Much of the criticism, I believe, comes from cultural rather than
technical concerns. Most of the movers-and-shakers in the Ruby
community are using either *nix or OS X and therefore most of the
blogs, articles, tutorials and books come written through that prism
(actually, earlier works were much better in this regard). This can
make it tricky for newcomers to learn Ruby if they're on Windows and
it cements a perception that Ruby on Windows is harder than it should
be, or doesn't work as well. Take the Rails Tutorial for example -
it's very POSIX centric and even advises using Cygwin rather than
native Windows. It's an awesome tutorial, but it would leave the
curious Windows-using dabbler with a sense that Rails, Ruby, Git and
the rest are really designed for Unix and unsatisfactory, hacky
afterthoughts on Windows. The result: people either switch, or turn
away. I know Rails != Ruby, but many (perhaps most) newcomers are
introduced to Ruby through Rails, so I believe this is a good example.

The thing is, Ruby on Windows needn't be a poor experience - with the
right tools and advice, and good quality, disciplined cross-platform
programming on the part of Ruby developers, the beauty of Ruby can be
enjoyed just as well on Windows as it can on OS X or *nix. The Python
community seems to be ahead of Ruby on this point. I believe what we
need are more developers dedicated to improving the experience on
Windows (the RubyInstaller team being a fantastic example) and also a
more concious welcoming of Windows users into the community (as in,
less of the mocking of Windows and Windows users in general - yeah, I
know, boo-hoo, violins, etc. - but for a newcomer, it's not the best
experience to feel like you're some sort of pariah) Now, we all need
to have a sense of humour and have to be able to take a bit of
ribbing, but the joke is kind of old and stale now, and things have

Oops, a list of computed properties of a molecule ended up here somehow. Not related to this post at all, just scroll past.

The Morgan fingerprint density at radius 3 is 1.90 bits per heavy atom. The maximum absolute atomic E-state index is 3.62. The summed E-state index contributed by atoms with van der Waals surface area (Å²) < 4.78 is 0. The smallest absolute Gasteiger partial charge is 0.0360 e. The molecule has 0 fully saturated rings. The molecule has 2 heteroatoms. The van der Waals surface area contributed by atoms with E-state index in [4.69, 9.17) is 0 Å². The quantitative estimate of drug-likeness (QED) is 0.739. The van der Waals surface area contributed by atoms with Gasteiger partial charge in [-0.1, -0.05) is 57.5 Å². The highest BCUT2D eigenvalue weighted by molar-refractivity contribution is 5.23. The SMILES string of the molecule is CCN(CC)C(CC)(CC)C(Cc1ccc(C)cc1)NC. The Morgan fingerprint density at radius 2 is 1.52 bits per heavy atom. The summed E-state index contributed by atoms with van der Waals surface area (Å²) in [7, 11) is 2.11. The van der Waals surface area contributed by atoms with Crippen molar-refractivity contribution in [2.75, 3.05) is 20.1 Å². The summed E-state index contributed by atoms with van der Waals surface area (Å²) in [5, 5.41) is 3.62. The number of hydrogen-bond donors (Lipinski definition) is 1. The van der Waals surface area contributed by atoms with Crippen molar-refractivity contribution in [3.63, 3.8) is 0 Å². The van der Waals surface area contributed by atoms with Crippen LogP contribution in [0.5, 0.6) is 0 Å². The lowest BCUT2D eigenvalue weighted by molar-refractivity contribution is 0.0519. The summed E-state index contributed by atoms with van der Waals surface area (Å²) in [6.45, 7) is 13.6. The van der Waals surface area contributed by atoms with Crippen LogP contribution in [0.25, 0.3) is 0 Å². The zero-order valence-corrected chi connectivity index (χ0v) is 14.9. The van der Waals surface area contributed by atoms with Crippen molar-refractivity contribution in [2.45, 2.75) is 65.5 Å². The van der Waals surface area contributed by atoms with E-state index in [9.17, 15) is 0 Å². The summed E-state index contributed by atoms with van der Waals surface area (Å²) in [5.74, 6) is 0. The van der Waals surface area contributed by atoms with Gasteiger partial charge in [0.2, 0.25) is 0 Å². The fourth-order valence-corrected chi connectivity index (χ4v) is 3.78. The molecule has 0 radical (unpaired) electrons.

improved tremendously in recent months on Windows, and, well, we're
all just trying to get some work done, no? Can't we all just be
friends, dammit? ;-) But if we can continue this trend of making
Windows feel less of a hostile environment for Ruby, then I'm sure
more Windows developers will be attracted and therefore will pour more
resources into improving Ruby on Windows. So, keep up the good work
and less of the negative stuff, in other words. :-)

(btw, this particular community is actually very welcoming and always
has been; my mild critique is more aimed at the high-profile bloggers,
developers and pundits, particularly in the Rails community.)

Charles
--
Charles Roper
http://twitter.com/charlesroper

On 17 September 2010 11:12, Mohit Sindhwani <mo_mail / onghu.com> wrote:
> On 17/9/2010 6:02 PM, Quintus wrote:
>>
>> -----BEGIN PGP SIGNED MESSAGE-----
>> Hash: SHA1
>>
>> Am 17.09.2010 10:53, schrieb Tom Wardrop:
>>>
>>> I've heard a lot of criticism about developing for Ruby on Windows, but
>>> am yet to see anyone elaborate on this. Can someone enlighten me on why
>>> developing for Ruby on Windows is considered to be painful?
>>>
>>> Cheers
>>
>> My personal opinion about this is that developing on Windows is not as
>> hard as it used to be since the Ruby Installer + DevKit have been
>> released. However, Windows stays Windows, and the thing I personally
>> most miss in Windows is the #fork method and the ability to create
>> multi-process programs easily. When Ruby gets rid of the GIL sometime
>> and Ruby's threads will run truly concurrent, I may not miss it anymore
>> (Ruby 2.0, maybe?).
>> Apart from that, I just dislike non-free (free as in freedom) operating
>> systems ;-)
>
> Barring ideology, there are, in my opinion, two main annoyances in working
> with Windows..
>
> 1. Some times, it can take a while to start the Ruby interpreter - and Ruby
> runs slowly. While an annoyance, most people don't deploy on Windows and a
> bit of extra time in starting a long(er) running program is fine for me.
>
> 2. Some native gems fail to build and you need to find a way around it.
> Luis' work and the DevKit, etc. are changing this situation on a daily
> basis.. so, we will get there.
>
> Barring that, I haven't found any reason to avoid working on Windows using
> Ruby. Some of the things that I do require Windows - for example, Iuse
> Win32Ole to parse Word documents to put into a Radiant CMS site... so, I'm
> happy enough working there.
>
> Best Regards,
> Mohit.
> 17/9/2010 | 6:11 PM.
>
>
>